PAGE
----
How would the world look if the RIAA won?
SCMS was created as a compromise between electronics manufacturers, mainly Sony and Philips, who wanted to make DAT machines available in the United States, and the RIAA, which had previously hampered the availability of DAT machines in the US with the threat of lawsuits. The RIAA did not want low-cost digital recorders readily available, since it felt that such technology would result in widespread piracy. These lawsuit threats resulted in a chilling effect, which prevented DAT decks from becoming readily affordable.
In 1987, a member of the RIAA proposed a system where DAT recorders would have copy protection in them. The copy protection would look for the presence of frequencies in a particular high-frequency band; if there was no audio present in this band, the recorder would assume that the music in question was copy protected, and would not allow recording of the music. The record companies would then release all music with this particular frequency band filtered out. It would be illegal to manufacture a DAT machine with the presence of audio in this frequency band; the RIAA was lobbying Congress to make this the law of the land.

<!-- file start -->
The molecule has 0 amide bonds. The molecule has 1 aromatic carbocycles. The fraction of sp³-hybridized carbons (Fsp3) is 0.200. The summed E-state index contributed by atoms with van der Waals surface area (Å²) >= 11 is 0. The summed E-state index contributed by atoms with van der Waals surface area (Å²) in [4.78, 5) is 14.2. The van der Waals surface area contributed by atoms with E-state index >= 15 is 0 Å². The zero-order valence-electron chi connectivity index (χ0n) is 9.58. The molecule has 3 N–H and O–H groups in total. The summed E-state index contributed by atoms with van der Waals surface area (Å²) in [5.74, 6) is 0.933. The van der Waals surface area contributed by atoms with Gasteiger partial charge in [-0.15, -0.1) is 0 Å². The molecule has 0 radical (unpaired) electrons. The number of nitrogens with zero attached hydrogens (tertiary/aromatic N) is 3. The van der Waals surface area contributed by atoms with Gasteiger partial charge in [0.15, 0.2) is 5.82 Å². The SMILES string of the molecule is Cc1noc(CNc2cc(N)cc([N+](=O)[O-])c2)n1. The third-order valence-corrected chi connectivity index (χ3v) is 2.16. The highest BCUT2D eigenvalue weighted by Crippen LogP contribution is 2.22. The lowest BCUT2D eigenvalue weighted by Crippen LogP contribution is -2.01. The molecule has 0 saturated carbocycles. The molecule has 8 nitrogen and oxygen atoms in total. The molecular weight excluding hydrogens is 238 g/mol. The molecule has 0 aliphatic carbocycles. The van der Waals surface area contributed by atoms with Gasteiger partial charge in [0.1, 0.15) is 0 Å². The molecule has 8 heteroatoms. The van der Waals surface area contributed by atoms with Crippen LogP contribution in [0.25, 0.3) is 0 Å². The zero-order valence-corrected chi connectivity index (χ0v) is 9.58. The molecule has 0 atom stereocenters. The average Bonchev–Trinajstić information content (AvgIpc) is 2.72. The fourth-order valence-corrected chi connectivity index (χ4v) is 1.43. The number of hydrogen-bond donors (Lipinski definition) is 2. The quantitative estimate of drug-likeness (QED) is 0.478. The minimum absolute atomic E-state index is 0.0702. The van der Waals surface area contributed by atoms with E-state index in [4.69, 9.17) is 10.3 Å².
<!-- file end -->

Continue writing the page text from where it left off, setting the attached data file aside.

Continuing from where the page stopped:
The reaction to this proposed scheme was very negative. The Home Recording Rights Coalition orchestrated a letter writing campaign opposing this scheme. Editorials in musician’s and home stereo magazines attacked this scheme. The proposed law never made it out of committee.
Even after this law was shot down, the RIAA still threatened to sue anyone who released an affordable consumer DAT recorder in the US. No one made such a recorder available.
In 1992, Congress passed the Audio Home Recording Act. In this law, blank digital media (including DAT tapes) would be taxed, with the money going to the RIAA, and a new copy protection scheme, SCMS, would be enforced. Blank analog media, such as cassette tapes, were not subject to the tax. SCMS was compulsory in digital media because there is zero deterioration of quality from copy to copy. SCMS was universally disliked by home musicians who used DAT decks to record their own music; the acronym was pronounced as a derogatory term, “scums”.